Feature Flag Lib

The gist: build a library that allows code to be run only if a given resource has access to it. Users should be able to be opted into a feature, either by their own volition or based on certain conditions being true.

Working on non-trivial projects with a team means parallel work streams. Combine that with building functionality that's not ready for everyone yet, and it can get messy managing what functionality is available and what isn't. That's where feature flags come in. They let developers hide functionality behind a gate until it's ready to be launched, thus allowing code to be merged in and shipped without impacting the user until they want it to.

Feature flags enable incremental roll out too. So instead of launching a new feature all at once in a big bang release, you can steadily roll it out and monitor to see how it's going, fix any bugs before they come up, and launch to your entire user base with more confidence.

Introducing and using feature flags was one of the most significant changes to my workflow throughout my entire career. It's also a pretty small and interesting library to build.


Here's what basic feature flag code in TypeScript could look like:

type FeatureFlag = (...args) => boolean;

// an existing feature visible to everyone
const canUseOldFeature:FeatureFlag = () => true;

if (canUseOldFeature())
  console.log("old feature visible for all")

interface User {
  email: string;
  favoriteSnack?: string;
const canUseSnackFeature:FeatureFlag = (user: User):boolean => {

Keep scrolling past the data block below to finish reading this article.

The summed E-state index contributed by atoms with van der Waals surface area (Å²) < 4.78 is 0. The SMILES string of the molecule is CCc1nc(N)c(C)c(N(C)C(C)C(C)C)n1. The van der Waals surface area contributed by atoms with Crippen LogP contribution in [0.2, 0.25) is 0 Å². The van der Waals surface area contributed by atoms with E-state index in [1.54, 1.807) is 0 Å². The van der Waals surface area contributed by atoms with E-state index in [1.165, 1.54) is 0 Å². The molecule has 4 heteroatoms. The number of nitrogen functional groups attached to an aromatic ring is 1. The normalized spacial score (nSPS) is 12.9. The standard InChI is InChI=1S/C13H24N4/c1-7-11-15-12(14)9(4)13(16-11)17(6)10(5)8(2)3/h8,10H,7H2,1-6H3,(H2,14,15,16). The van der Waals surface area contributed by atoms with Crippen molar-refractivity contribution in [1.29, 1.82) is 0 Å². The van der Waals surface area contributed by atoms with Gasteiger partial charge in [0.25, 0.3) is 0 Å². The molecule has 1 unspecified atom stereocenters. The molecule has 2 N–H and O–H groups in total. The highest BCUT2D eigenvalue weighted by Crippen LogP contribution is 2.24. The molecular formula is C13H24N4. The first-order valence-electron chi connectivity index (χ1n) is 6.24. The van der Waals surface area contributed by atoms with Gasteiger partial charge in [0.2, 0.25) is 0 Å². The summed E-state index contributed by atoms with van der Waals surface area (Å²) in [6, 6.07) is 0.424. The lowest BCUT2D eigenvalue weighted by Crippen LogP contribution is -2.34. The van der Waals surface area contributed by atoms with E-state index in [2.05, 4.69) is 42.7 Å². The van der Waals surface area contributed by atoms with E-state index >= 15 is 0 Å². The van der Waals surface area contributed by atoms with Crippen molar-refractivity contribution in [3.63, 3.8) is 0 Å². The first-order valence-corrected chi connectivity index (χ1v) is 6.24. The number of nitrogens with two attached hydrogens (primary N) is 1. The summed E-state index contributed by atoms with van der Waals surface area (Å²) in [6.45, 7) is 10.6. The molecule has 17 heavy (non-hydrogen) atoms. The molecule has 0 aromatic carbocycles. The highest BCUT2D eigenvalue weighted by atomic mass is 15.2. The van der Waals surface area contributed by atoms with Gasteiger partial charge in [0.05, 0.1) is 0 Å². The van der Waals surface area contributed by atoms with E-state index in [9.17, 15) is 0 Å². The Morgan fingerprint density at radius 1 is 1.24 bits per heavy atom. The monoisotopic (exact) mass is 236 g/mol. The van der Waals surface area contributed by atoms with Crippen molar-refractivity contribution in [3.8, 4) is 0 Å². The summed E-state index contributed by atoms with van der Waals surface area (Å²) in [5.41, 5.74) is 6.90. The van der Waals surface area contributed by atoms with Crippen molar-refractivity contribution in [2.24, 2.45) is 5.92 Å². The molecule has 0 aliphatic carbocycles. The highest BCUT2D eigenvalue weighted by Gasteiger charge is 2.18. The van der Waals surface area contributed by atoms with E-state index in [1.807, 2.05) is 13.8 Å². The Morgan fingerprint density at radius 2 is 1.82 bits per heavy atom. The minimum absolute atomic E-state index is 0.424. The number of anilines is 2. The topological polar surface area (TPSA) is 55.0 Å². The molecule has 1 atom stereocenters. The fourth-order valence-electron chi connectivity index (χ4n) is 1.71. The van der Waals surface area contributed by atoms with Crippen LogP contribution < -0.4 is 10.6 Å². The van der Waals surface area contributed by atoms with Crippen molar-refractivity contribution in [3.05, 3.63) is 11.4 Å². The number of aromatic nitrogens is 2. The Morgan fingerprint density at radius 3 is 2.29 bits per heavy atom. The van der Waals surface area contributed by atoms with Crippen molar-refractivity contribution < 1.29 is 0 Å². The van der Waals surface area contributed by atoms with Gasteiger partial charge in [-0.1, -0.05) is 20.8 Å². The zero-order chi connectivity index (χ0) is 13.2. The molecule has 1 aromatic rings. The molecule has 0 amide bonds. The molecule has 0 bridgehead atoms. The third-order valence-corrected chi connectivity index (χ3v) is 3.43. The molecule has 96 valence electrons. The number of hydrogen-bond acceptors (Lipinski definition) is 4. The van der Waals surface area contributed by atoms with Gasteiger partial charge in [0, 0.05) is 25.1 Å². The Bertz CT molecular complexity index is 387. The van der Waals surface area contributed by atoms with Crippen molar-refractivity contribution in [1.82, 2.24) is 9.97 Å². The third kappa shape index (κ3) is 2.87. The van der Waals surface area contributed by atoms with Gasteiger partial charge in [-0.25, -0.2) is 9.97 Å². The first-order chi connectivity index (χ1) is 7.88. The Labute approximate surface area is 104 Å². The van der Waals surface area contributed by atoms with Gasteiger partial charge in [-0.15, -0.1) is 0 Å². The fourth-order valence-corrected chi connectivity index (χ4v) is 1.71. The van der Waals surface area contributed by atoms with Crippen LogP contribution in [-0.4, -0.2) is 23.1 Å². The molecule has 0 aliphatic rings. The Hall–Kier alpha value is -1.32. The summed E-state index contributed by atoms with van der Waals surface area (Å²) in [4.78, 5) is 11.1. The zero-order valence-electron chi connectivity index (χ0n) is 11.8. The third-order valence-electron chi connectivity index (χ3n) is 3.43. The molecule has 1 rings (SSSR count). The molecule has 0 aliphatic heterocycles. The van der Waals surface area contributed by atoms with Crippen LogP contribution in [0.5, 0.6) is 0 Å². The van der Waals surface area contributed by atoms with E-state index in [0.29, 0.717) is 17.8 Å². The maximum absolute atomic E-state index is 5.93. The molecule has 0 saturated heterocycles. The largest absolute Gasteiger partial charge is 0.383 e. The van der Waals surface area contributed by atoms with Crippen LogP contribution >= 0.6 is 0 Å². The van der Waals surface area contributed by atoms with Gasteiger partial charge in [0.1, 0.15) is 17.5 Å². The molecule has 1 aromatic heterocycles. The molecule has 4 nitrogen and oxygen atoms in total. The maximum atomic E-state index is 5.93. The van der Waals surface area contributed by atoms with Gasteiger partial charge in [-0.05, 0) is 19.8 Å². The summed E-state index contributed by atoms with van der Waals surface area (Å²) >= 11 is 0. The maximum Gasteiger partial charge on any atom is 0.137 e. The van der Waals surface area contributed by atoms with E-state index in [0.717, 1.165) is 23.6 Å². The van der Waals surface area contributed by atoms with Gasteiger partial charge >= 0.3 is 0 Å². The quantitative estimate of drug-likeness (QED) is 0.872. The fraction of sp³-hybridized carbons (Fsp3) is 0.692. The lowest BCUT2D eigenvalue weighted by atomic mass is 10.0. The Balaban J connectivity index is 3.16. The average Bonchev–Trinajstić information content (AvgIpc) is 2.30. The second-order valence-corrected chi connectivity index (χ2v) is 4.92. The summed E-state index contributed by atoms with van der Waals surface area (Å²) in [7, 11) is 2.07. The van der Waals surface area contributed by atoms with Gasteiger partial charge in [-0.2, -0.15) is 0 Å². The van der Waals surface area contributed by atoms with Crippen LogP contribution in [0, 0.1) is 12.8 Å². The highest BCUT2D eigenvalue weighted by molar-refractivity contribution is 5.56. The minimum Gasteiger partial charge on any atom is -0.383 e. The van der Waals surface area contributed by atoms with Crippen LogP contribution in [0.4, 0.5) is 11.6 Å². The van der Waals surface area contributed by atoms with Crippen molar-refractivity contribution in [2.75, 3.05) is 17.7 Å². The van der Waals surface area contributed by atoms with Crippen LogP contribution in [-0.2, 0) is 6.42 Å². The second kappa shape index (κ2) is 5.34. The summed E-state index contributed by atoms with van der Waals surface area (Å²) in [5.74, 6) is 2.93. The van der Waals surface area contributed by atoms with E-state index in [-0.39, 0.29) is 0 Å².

if (user.favoriteSnack) return true;
  else return false;

const snacky:User = {
  email: "snacky@example.com",
  favoriteSnack: "apples",
const sleepy:User = {
  email: "sleepy@example.com",

console.log("snacky can use Snack Feature?", canUseSnackFeature(snacky));
console.log("sleepy can use Snack Feature?", canUseSnackFeature(sleepy));

When you run that program, it outputs this:

old feature visible for all
snacky can use Snack Feature? true
sleepy can use Snack Feature? false

That mock-up makes use of a TypeScript type for defining feature flag functions, but it's not hard to imagine needing something a bit more complex that uses classes to implement functions.


  • Ability to define features and the logic that must be true to have it be available; usually just a method that returns a boolean that can be checked throughout the code
  • Use the feature flag within code to hide or make features available

Extra Credit

  • Define an API to make it easy to opt a user into a given feature
  • Support storing feature access in the database and loading from there

See Also